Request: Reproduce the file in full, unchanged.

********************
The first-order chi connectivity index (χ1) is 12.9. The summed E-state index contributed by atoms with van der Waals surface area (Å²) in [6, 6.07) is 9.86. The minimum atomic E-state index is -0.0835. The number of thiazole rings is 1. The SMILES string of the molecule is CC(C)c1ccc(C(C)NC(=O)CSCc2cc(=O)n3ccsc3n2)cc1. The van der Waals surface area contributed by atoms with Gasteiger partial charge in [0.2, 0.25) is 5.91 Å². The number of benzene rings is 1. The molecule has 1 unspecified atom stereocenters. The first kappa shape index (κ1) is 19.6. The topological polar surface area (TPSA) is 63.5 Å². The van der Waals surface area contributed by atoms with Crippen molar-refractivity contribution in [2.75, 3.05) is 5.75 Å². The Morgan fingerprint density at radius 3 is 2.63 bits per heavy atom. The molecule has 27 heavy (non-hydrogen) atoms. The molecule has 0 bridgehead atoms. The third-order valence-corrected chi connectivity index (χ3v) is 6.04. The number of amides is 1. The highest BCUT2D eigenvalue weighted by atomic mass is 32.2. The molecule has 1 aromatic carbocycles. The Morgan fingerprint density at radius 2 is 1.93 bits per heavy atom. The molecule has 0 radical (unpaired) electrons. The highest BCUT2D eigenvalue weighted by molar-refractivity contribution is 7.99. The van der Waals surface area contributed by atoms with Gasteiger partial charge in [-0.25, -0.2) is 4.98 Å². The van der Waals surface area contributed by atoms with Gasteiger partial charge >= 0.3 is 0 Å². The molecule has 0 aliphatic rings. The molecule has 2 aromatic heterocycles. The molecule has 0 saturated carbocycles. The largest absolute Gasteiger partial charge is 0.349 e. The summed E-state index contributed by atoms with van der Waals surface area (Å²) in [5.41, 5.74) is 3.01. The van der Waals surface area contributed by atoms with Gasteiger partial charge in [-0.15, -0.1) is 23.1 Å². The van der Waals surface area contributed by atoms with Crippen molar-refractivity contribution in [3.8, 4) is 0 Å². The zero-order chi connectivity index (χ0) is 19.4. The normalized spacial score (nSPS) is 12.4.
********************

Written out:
The first-order chi connectivity index (χ1) is 12.9. The summed E-state index contributed by atoms with van der Waals surface area (Å²) in [6, 6.07) is 9.86. The minimum atomic E-state index is -0.0835. The number of thiazole rings is 1. The SMILES string of the molecule is CC(C)c1ccc(C(C)NC(=O)CSCc2cc(=O)n3ccsc3n2)cc1. The van der Waals surface area contributed by atoms with Gasteiger partial charge in [0.2, 0.25) is 5.91 Å². The number of benzene rings is 1. The molecule has 1 unspecified atom stereocenters. The first kappa shape index (κ1) is 19.6. The topological polar surface area (TPSA) is 63.5 Å². The van der Waals surface area contributed by atoms with Crippen molar-refractivity contribution in [2.75, 3.05) is 5.75 Å². The Morgan fingerprint density at radius 3 is 2.63 bits per heavy atom. The molecule has 27 heavy (non-hydrogen) atoms. The molecule has 0 bridgehead atoms. The third-order valence-corrected chi connectivity index (χ3v) is 6.04. The number of amides is 1. The highest BCUT2D eigenvalue weighted by atomic mass is 32.2. The molecule has 1 aromatic carbocycles. The Morgan fingerprint density at radius 2 is 1.93 bits per heavy atom. The molecule has 0 radical (unpaired) electrons. The highest BCUT2D eigenvalue weighted by molar-refractivity contribution is 7.99. The van der Waals surface area contributed by atoms with Gasteiger partial charge in [-0.25, -0.2) is 4.98 Å². The van der Waals surface area contributed by atoms with Gasteiger partial charge >= 0.3 is 0 Å². The molecule has 0 aliphatic rings. The molecule has 2 aromatic heterocycles. The molecule has 0 saturated carbocycles. The largest absolute Gasteiger partial charge is 0.349 e. The summed E-state index contributed by atoms with van der Waals surface area (Å²) in [5.41, 5.74) is 3.01. The van der Waals surface area contributed by atoms with Gasteiger partial charge in [-0.15, -0.1) is 23.1 Å². The van der Waals surface area contributed by atoms with Crippen molar-refractivity contribution in [3.8, 4) is 0 Å². The zero-order chi connectivity index (χ0) is 19.4. The normalized spacial score (nSPS) is 12.4.